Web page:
The first worldwide survey of rabies finds some surprisingly high numbers—figure about 160 deaths a day from dog bites alone. More than a third occur in India, and about half the victims are kids. Authors of the study in PLoS Neglected Tropical Diseases say it's ridiculous that tens of thousands of people die annually from such an easily preventable viral disease, reports Medical News Today. They called for tougher rules on dog vaccinations, especially in poor regions of the world, along with more affordable vaccines for those who have been bitten, reports the BBC.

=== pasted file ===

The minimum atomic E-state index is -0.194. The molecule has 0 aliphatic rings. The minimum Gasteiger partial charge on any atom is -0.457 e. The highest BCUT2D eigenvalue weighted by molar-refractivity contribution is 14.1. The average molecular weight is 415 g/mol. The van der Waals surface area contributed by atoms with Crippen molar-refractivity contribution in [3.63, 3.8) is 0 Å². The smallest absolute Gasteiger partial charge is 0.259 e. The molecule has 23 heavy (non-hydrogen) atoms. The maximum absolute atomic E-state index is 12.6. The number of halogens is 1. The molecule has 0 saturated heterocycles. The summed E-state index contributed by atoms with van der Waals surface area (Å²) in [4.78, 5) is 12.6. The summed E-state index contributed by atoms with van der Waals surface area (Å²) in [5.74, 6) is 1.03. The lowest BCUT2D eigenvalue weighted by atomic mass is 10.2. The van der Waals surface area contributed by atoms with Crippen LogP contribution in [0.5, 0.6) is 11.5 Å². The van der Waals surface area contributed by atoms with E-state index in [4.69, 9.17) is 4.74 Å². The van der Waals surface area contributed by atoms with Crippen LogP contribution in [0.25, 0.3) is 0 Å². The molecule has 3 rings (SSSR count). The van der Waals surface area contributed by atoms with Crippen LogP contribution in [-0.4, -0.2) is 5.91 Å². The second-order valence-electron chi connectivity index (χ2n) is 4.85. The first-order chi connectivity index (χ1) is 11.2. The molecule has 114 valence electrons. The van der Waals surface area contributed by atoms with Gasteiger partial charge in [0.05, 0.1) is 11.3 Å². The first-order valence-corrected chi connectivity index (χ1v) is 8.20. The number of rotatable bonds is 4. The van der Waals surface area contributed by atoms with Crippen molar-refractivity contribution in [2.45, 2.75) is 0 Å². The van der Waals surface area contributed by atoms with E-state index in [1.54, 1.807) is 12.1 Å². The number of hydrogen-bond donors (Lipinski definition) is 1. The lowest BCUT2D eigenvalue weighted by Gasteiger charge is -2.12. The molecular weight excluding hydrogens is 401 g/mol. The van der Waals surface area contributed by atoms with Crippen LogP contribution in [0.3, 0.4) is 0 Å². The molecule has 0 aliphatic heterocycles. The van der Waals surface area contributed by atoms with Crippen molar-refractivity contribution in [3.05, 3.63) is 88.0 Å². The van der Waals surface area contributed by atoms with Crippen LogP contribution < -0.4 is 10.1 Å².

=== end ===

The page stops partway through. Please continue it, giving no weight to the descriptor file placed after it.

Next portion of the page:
The survey by the Global Alliance for Rabies Control says that sub-Sahara Africa has the highest death rates but that India has the most fatalities: Its 21,000 deaths per year account for 35% of all such deaths. In almost all African and Asian nations, the vaccination rates for dogs fall below levels needed to keep rabies under control, says the study, which pegs the disease's annual financial toll at $8.6 billion. Why so many young victims? It's not complicated: "Children tend to be attracted towards dogs," a doctor with the rabies group tells Voice of America. "And they may not understand exactly how to behave around a dog." (Rabies cases are relatively rare in the US, but keep an eye out for crazy-acting raccoons.)